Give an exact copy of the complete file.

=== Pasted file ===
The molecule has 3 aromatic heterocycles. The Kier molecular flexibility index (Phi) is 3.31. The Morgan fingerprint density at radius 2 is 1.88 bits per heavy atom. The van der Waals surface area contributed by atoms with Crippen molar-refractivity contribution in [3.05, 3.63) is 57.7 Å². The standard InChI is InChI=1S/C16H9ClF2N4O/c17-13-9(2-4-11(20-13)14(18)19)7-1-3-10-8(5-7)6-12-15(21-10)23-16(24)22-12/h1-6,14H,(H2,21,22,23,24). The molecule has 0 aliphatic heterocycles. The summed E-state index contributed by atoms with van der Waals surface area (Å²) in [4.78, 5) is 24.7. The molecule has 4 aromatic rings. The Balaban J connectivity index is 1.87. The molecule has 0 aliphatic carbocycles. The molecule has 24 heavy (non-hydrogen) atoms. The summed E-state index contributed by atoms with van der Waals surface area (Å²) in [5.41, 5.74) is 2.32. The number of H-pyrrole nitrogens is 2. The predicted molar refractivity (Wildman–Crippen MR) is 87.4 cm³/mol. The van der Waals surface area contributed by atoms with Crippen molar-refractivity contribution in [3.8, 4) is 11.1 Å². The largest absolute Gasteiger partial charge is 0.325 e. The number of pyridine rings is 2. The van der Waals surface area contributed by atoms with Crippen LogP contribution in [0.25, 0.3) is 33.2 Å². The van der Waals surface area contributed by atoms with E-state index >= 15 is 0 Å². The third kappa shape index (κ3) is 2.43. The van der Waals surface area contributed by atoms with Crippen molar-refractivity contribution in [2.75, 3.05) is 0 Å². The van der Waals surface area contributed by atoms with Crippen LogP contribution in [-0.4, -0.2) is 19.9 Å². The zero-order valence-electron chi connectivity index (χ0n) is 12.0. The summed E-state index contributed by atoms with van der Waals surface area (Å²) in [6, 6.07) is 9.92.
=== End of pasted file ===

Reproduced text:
The molecule has 3 aromatic heterocycles. The Kier molecular flexibility index (Phi) is 3.31. The Morgan fingerprint density at radius 2 is 1.88 bits per heavy atom. The van der Waals surface area contributed by atoms with Crippen molar-refractivity contribution in [3.05, 3.63) is 57.7 Å². The standard InChI is InChI=1S/C16H9ClF2N4O/c17-13-9(2-4-11(20-13)14(18)19)7-1-3-10-8(5-7)6-12-15(21-10)23-16(24)22-12/h1-6,14H,(H2,21,22,23,24). The molecule has 0 aliphatic heterocycles. The summed E-state index contributed by atoms with van der Waals surface area (Å²) in [4.78, 5) is 24.7. The molecule has 4 aromatic rings. The Balaban J connectivity index is 1.87. The molecule has 0 aliphatic carbocycles. The molecule has 24 heavy (non-hydrogen) atoms. The summed E-state index contributed by atoms with van der Waals surface area (Å²) in [5.41, 5.74) is 2.32. The number of H-pyrrole nitrogens is 2. The predicted molar refractivity (Wildman–Crippen MR) is 87.4 cm³/mol. The van der Waals surface area contributed by atoms with Crippen molar-refractivity contribution in [3.8, 4) is 11.1 Å². The largest absolute Gasteiger partial charge is 0.325 e. The number of pyridine rings is 2. The van der Waals surface area contributed by atoms with Crippen LogP contribution in [0.25, 0.3) is 33.2 Å². The van der Waals surface area contributed by atoms with E-state index >= 15 is 0 Å². The third kappa shape index (κ3) is 2.43. The van der Waals surface area contributed by atoms with Crippen molar-refractivity contribution in [2.75, 3.05) is 0 Å². The van der Waals surface area contributed by atoms with Crippen LogP contribution in [-0.4, -0.2) is 19.9 Å². The zero-order valence-electron chi connectivity index (χ0n) is 12.0. The summed E-state index contributed by atoms with van der Waals surface area (Å²) in [6, 6.07) is 9.92.